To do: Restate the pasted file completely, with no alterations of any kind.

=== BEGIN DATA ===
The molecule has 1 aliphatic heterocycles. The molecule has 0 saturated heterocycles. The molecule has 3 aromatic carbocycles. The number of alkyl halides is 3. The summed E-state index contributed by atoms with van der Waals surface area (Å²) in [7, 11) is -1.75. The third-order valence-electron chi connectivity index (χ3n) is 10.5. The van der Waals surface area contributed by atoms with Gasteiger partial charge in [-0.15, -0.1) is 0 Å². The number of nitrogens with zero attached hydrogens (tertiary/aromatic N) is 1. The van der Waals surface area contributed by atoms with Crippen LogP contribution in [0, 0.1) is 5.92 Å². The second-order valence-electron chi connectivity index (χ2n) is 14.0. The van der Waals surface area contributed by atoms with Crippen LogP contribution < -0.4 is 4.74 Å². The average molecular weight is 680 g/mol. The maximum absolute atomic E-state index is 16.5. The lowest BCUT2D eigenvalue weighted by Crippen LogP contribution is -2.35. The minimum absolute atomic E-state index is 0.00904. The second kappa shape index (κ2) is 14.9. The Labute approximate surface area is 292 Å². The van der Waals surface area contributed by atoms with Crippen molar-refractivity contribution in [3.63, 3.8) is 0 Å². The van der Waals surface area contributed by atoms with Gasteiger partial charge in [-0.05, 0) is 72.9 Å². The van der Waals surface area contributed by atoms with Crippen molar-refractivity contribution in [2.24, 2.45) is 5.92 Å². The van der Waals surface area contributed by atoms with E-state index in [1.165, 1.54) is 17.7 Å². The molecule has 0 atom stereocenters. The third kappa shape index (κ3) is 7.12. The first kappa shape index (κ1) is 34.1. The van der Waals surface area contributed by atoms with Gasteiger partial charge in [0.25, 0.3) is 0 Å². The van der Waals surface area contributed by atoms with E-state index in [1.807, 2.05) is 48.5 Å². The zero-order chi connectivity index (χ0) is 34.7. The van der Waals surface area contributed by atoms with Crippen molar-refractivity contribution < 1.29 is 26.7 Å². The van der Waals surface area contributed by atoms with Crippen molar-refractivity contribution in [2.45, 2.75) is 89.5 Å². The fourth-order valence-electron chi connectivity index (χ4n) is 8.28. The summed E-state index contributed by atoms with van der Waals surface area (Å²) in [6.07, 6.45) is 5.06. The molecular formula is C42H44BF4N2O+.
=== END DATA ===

The molecule has 1 aliphatic heterocycles. The molecule has 0 saturated heterocycles. The molecule has 3 aromatic carbocycles. The number of alkyl halides is 3. The summed E-state index contributed by atoms with van der Waals surface area (Å²) in [7, 11) is -1.75. The third-order valence-electron chi connectivity index (χ3n) is 10.5. The van der Waals surface area contributed by atoms with Gasteiger partial charge in [-0.15, -0.1) is 0 Å². The number of nitrogens with zero attached hydrogens (tertiary/aromatic N) is 1. The van der Waals surface area contributed by atoms with Crippen LogP contribution in [0, 0.1) is 5.92 Å². The second-order valence-electron chi connectivity index (χ2n) is 14.0. The van der Waals surface area contributed by atoms with Crippen LogP contribution < -0.4 is 4.74 Å². The average molecular weight is 680 g/mol. The maximum absolute atomic E-state index is 16.5. The lowest BCUT2D eigenvalue weighted by Crippen LogP contribution is -2.35. The minimum absolute atomic E-state index is 0.00904. The second kappa shape index (κ2) is 14.9. The Labute approximate surface area is 292 Å². The van der Waals surface area contributed by atoms with Crippen molar-refractivity contribution in [3.63, 3.8) is 0 Å². The van der Waals surface area contributed by atoms with Gasteiger partial charge in [-0.05, 0) is 72.9 Å². The van der Waals surface area contributed by atoms with Crippen molar-refractivity contribution in [2.24, 2.45) is 5.92 Å². The van der Waals surface area contributed by atoms with E-state index in [1.165, 1.54) is 17.7 Å². The molecule has 0 atom stereocenters. The third kappa shape index (κ3) is 7.12. The first kappa shape index (κ1) is 34.1. The van der Waals surface area contributed by atoms with Gasteiger partial charge in [0.25, 0.3) is 0 Å². The van der Waals surface area contributed by atoms with E-state index in [1.807, 2.05) is 48.5 Å². The zero-order chi connectivity index (χ0) is 34.7. The van der Waals surface area contributed by atoms with Crippen molar-refractivity contribution < 1.29 is 26.7 Å². The van der Waals surface area contributed by atoms with Crippen molar-refractivity contribution in [2.45, 2.75) is 89.5 Å². The fourth-order valence-electron chi connectivity index (χ4n) is 8.28. The summed E-state index contributed by atoms with van der Waals surface area (Å²) in [6.07, 6.45) is 5.06. The molecular formula is C42H44BF4N2O+.